Since my last blog was published, the new proposals to allow cameras in courtrooms have gone through a rather rapid transformation. According to reports following the story breaking on Monday evening (5 September), the Government was ‘considering’ the plans, David Cameron was ‘sympathetic’ and Ken Clarke thought it was ‘a good idea’. By Wednesday morning, the Ministry of Justice had announced that the ban on filming in courts would be overturned, with filming being initially allowed in the Court of Appeal with a view to expanding to the Crown Court in due course.
The press release also adds offenders (generally absent from the preceding discussion on who the changes might affect) to the list of those who would be protected from filming, as the coverage would be limited to the judge’s summary remarks. The Ministry promises that ‘all changes will be worked out in close consultation with the judiciary’. It is not stated whether any such consultation took place between Monday evening and Wednesday morning.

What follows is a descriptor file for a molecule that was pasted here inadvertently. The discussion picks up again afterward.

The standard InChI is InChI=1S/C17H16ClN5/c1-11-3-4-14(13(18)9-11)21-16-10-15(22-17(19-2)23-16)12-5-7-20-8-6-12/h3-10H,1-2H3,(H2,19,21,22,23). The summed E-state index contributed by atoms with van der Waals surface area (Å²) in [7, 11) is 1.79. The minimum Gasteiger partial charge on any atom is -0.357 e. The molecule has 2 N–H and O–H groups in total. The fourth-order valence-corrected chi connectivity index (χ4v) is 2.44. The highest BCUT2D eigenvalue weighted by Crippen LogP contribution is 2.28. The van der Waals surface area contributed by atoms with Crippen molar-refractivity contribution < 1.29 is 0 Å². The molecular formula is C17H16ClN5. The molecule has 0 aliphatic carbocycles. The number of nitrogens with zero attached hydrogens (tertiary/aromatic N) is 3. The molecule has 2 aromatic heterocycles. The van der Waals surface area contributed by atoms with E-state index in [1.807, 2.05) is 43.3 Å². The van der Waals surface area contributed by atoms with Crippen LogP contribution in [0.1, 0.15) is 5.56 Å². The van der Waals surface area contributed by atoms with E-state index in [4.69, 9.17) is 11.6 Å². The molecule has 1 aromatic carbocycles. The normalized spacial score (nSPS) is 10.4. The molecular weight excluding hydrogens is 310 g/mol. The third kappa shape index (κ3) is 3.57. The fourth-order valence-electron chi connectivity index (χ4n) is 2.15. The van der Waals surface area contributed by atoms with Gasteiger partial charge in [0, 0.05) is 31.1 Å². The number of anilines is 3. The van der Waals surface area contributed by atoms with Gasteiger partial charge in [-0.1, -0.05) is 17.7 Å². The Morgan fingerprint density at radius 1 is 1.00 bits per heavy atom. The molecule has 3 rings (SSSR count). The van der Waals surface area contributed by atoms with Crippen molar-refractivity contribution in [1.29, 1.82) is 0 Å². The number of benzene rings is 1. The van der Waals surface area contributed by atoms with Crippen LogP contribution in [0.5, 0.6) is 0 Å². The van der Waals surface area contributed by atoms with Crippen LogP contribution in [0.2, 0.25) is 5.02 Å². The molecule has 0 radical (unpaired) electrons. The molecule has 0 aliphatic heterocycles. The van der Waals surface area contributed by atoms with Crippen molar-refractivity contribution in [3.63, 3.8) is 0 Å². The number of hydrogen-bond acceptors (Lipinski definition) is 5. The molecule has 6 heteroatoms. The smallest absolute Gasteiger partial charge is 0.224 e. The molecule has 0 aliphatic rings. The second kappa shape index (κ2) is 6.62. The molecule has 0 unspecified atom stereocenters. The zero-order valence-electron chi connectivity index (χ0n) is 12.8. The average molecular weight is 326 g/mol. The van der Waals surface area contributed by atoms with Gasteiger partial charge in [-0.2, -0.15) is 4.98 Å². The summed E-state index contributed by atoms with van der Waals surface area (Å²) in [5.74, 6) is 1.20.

The Justice Secretary has given no explanation for his sudden enthusiasm, and there is no obvious or immediate political need for him to do so. One possible catalyst for the new approach is an open letter from the Head of Sky News, John Ryley, copied to the Press Association, reminding Mr Clarke of his commitment earlier in the year to consult on such changes. Whether this provided impetus to the Government to make the changes, or was just fortuitous timing from Mr Ryley, we do not know. Equally unclear is why the decision on such an important change, with many tricky unanswered questions, was apparently made with such unnecessary haste.
Overturning the ban on cameras in courts will require new legislation and there is no telling when this might happen. However, with the MoJ only indicating that there are ‘no immediate plans’ it seems unlikely to be before 2012. A bigger question is what exactly Parliament will be asked to vote on. Given the unanswered questions about the plans so far and the promise of judicial consultation, how this latest move toward transparency and confidence will manifest itself very much remains to be seen.
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